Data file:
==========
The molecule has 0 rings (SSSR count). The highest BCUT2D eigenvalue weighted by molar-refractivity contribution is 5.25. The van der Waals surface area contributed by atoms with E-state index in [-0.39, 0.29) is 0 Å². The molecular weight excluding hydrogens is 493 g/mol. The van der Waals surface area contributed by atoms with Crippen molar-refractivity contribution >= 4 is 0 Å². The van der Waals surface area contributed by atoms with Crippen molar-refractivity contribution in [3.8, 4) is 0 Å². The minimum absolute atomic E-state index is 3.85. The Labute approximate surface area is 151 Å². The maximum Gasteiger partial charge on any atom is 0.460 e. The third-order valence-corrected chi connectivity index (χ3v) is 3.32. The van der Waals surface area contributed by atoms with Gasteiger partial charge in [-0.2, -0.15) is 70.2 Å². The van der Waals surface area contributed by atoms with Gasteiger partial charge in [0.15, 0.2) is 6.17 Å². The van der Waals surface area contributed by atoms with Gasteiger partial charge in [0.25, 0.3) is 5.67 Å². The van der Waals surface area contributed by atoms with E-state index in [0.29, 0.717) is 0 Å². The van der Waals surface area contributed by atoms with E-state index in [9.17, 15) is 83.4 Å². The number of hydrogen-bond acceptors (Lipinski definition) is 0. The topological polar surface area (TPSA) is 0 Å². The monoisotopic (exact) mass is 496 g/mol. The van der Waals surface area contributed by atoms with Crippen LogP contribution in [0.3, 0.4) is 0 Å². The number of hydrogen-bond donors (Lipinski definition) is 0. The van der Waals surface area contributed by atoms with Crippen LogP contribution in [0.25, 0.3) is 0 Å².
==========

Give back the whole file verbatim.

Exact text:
The molecule has 0 rings (SSSR count). The highest BCUT2D eigenvalue weighted by molar-refractivity contribution is 5.25. The van der Waals surface area contributed by atoms with E-state index in [-0.39, 0.29) is 0 Å². The molecular weight excluding hydrogens is 493 g/mol. The van der Waals surface area contributed by atoms with Crippen molar-refractivity contribution >= 4 is 0 Å². The van der Waals surface area contributed by atoms with Crippen molar-refractivity contribution in [3.8, 4) is 0 Å². The minimum absolute atomic E-state index is 3.85. The Labute approximate surface area is 151 Å². The maximum Gasteiger partial charge on any atom is 0.460 e. The third-order valence-corrected chi connectivity index (χ3v) is 3.32. The van der Waals surface area contributed by atoms with Gasteiger partial charge in [-0.2, -0.15) is 70.2 Å². The van der Waals surface area contributed by atoms with Gasteiger partial charge in [0.15, 0.2) is 6.17 Å². The van der Waals surface area contributed by atoms with Gasteiger partial charge in [0.25, 0.3) is 5.67 Å². The van der Waals surface area contributed by atoms with E-state index in [0.29, 0.717) is 0 Å². The van der Waals surface area contributed by atoms with E-state index in [9.17, 15) is 83.4 Å². The number of hydrogen-bond acceptors (Lipinski definition) is 0. The topological polar surface area (TPSA) is 0 Å². The monoisotopic (exact) mass is 496 g/mol. The van der Waals surface area contributed by atoms with Crippen LogP contribution in [0.3, 0.4) is 0 Å². The number of hydrogen-bond donors (Lipinski definition) is 0. The van der Waals surface area contributed by atoms with Crippen LogP contribution in [0.25, 0.3) is 0 Å².